PARIS (Reuters) - France’s foreign ministry said on Friday security conditions were still not right to reopen its embassy in Libya despite a claim by the prime minister of a U.N.-backed government there that Paris wanted to restore its diplomatic mission soon.
France closed its embassy in Tripoli in 2014 amid growing instability in the North African country, but Fayez al-Seraj, the head of the Government of National Accord (GNA), said in a statement on May 30 that new President Emmanuel Macron had promised him to reopen the embassy “as early as possible.”
“Our embassy for Libya is currently located in Tunis. We would like that it reopens in Tripoli as soon as security conditions are right” Foreign ministry spokesman Romain Nadal told a daily news briefing, adding that the current French envoy was making regular trips to Libya.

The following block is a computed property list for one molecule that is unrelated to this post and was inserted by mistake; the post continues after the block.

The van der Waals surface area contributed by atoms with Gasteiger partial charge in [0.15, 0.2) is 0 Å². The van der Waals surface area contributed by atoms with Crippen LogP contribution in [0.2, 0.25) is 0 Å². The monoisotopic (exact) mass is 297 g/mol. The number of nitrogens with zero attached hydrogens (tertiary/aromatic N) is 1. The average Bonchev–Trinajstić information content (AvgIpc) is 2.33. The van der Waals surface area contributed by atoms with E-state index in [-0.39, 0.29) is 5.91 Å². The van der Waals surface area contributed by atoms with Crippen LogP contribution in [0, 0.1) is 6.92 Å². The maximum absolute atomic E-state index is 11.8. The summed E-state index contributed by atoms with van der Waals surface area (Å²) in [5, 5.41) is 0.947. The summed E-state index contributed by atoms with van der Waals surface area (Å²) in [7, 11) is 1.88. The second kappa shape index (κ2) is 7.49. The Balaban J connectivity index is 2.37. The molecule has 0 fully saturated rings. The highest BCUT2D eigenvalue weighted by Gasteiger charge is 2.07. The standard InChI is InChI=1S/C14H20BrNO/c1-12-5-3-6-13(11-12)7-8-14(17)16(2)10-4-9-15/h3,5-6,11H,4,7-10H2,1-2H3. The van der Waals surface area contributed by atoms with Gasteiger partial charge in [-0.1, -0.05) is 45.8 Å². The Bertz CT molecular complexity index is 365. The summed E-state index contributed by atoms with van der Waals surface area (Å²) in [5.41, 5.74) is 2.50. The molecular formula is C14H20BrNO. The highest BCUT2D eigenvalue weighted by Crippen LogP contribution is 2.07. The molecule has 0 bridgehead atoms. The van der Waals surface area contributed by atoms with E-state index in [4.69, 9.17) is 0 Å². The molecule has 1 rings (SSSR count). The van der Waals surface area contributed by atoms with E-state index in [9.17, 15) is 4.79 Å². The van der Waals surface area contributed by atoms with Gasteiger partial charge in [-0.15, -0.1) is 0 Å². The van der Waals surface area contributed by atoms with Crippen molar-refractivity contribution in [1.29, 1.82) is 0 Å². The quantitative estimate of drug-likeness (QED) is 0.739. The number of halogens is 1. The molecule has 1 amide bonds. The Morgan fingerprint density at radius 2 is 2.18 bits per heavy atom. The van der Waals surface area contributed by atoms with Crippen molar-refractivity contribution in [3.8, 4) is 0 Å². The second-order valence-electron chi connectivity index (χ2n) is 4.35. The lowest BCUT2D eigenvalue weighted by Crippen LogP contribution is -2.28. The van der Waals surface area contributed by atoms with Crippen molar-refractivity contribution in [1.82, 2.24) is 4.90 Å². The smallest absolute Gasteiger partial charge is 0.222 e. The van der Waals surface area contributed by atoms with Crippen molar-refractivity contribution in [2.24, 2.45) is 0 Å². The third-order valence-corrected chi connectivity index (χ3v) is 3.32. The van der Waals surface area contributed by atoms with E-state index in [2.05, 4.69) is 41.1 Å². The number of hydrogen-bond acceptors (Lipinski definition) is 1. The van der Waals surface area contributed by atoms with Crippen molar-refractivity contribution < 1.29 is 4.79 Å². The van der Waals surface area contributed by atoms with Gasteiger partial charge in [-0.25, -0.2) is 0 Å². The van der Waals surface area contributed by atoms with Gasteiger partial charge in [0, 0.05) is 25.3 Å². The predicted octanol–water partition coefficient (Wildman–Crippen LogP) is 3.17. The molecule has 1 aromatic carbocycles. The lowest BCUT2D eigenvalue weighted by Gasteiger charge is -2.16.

Macron’s office issued a release on Thursday two days after the talks with Seraj saying that Paris continued to support his government and wanted a stable and united Libya on the basis of a political agreement between rival factions.
It made no mention of the embassy.
Italy reopened its embassy in Tripoli earlier this year making it the first Western diplomatic mission to return to the divided country.
France took a leading role in the NATO air campaign that helped rebels topple Libyan leader Muammar Gaddafi in 2011, but his demise tipped the country into years of chaos.
Diplomats have said Paris is reviewing its policy on Libya since Macron’s election victory.
New Foreign Minister Jean-Yves le Drian will travel to Egypt next week to discuss the crisis in neighbouring Libya.
In the previous government, the Foreign Ministry openly supported Seraj’s government, while the Defence Ministry worked closely with eastern militia commander Khalifa Haftar, who has waged a campaign against Islamists in eastern Libya but resisted a rapprochement with Seraj.
Reporting by John Irish; Editing by Andrew Callus